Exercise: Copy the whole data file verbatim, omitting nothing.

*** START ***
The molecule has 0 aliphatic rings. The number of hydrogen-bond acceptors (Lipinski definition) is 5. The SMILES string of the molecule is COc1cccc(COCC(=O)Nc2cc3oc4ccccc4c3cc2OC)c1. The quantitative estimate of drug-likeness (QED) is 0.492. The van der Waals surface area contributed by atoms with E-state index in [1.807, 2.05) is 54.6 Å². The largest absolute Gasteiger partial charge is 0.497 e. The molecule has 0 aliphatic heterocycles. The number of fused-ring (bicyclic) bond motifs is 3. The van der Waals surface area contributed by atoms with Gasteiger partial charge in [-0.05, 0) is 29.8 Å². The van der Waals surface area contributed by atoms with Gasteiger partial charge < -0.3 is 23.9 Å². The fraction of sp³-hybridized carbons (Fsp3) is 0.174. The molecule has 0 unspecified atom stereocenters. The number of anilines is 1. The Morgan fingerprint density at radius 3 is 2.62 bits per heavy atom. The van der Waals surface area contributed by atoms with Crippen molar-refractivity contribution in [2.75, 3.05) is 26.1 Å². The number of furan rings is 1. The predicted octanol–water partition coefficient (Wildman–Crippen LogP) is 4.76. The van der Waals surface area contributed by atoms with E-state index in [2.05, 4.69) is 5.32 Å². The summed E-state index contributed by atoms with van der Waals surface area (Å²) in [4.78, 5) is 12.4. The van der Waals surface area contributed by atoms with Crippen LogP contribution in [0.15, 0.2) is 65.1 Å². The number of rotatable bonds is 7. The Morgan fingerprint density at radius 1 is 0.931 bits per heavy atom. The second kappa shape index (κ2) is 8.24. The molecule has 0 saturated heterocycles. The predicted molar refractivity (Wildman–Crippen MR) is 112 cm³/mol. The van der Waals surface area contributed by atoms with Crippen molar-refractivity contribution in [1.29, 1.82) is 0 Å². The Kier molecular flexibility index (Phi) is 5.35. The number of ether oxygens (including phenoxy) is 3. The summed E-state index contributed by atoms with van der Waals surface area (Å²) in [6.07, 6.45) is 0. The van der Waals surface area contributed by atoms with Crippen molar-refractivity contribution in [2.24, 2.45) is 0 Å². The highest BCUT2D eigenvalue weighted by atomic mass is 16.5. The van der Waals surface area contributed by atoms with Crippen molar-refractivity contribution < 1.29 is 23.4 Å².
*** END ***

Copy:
The molecule has 0 aliphatic rings. The number of hydrogen-bond acceptors (Lipinski definition) is 5. The SMILES string of the molecule is COc1cccc(COCC(=O)Nc2cc3oc4ccccc4c3cc2OC)c1. The quantitative estimate of drug-likeness (QED) is 0.492. The van der Waals surface area contributed by atoms with E-state index in [1.807, 2.05) is 54.6 Å². The largest absolute Gasteiger partial charge is 0.497 e. The molecule has 0 aliphatic heterocycles. The number of fused-ring (bicyclic) bond motifs is 3. The van der Waals surface area contributed by atoms with Gasteiger partial charge in [-0.05, 0) is 29.8 Å². The van der Waals surface area contributed by atoms with Gasteiger partial charge < -0.3 is 23.9 Å². The fraction of sp³-hybridized carbons (Fsp3) is 0.174. The molecule has 0 unspecified atom stereocenters. The number of anilines is 1. The Morgan fingerprint density at radius 3 is 2.62 bits per heavy atom. The van der Waals surface area contributed by atoms with Crippen molar-refractivity contribution in [2.75, 3.05) is 26.1 Å². The number of furan rings is 1. The predicted octanol–water partition coefficient (Wildman–Crippen LogP) is 4.76. The van der Waals surface area contributed by atoms with E-state index in [2.05, 4.69) is 5.32 Å². The summed E-state index contributed by atoms with van der Waals surface area (Å²) in [4.78, 5) is 12.4. The van der Waals surface area contributed by atoms with Crippen LogP contribution in [0.15, 0.2) is 65.1 Å². The number of rotatable bonds is 7. The Morgan fingerprint density at radius 1 is 0.931 bits per heavy atom. The second kappa shape index (κ2) is 8.24. The molecule has 0 saturated heterocycles. The predicted molar refractivity (Wildman–Crippen MR) is 112 cm³/mol. The van der Waals surface area contributed by atoms with Crippen molar-refractivity contribution in [1.29, 1.82) is 0 Å². The Kier molecular flexibility index (Phi) is 5.35. The number of ether oxygens (including phenoxy) is 3. The summed E-state index contributed by atoms with van der Waals surface area (Å²) in [6.07, 6.45) is 0. The van der Waals surface area contributed by atoms with Crippen molar-refractivity contribution in [2.24, 2.45) is 0 Å². The highest BCUT2D eigenvalue weighted by atomic mass is 16.5. The van der Waals surface area contributed by atoms with Crippen molar-refractivity contribution < 1.29 is 23.4 Å².